Narcissists might have "grandiose" delusions about their own importance and an absence of "shame" - but psychologists say they are also likely to be happier than most people.
An ongoing study of narcissism by researchers at Queen's University Belfast has found such people might infuriate others but are less likely to be stressed or depressed.
Psychologist Dr Kostas Papageorgiou says negative responses to narcissism can overlook the positive benefits to the narcissists themselves.
The researchers have been trying to understand why narcissism appears to be "on the rise in modern societies" - in politics, social media and celebrity culture - if it is also seen as being "socially toxic".
'Little shame or guilt'
They define narcissists as being likely to "engage in risky behaviour, hold an unrealistic superior view of themselves, are over-confident, show little empathy for others, and have little shame or guilt".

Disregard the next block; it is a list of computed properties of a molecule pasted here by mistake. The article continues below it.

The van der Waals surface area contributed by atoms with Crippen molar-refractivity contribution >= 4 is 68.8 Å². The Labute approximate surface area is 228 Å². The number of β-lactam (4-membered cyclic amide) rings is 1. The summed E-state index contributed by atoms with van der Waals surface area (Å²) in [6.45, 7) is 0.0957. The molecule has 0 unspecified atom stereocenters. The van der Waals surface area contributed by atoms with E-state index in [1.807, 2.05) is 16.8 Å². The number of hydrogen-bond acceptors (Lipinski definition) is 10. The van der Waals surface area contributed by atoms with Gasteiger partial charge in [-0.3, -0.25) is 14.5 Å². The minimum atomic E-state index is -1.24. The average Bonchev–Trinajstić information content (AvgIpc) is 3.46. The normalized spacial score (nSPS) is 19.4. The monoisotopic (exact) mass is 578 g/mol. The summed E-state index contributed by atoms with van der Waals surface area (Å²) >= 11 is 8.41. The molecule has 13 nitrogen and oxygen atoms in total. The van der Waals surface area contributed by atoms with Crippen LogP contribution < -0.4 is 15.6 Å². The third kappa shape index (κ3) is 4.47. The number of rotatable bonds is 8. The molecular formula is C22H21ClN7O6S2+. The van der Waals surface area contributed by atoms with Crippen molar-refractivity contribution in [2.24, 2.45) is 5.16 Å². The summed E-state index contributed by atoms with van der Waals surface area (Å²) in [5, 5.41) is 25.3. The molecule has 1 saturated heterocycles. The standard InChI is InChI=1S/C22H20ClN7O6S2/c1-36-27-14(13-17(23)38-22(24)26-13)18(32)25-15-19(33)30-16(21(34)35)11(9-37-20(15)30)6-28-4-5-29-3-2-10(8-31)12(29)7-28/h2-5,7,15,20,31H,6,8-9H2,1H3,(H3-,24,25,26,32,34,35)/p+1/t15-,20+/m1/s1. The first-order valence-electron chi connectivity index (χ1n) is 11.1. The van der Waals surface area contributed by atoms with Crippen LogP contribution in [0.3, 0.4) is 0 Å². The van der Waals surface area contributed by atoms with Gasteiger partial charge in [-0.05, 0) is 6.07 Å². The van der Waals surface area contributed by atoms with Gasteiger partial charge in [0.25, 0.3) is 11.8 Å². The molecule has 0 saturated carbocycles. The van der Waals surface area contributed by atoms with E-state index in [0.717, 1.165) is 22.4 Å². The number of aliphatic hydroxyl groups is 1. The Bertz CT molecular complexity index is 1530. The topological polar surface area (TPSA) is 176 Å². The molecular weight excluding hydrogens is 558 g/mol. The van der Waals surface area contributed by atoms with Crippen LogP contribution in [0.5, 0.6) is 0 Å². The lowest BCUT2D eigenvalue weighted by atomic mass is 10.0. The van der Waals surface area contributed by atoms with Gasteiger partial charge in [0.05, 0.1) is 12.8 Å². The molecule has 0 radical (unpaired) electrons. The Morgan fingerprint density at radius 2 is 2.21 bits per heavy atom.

With such negative qualities, the researchers wanted to know why narcissism seemed to be so visible and often rewarded rather than penalised.
Narcissism is one of the "dark traits" identified by psychologists, alongside psychopathy, Machiavellianism and sadism.
But Dr Papageorgiou's research with 700 adults suggests even though it might be bad for society, it seems to be beneficial for individual narcissists.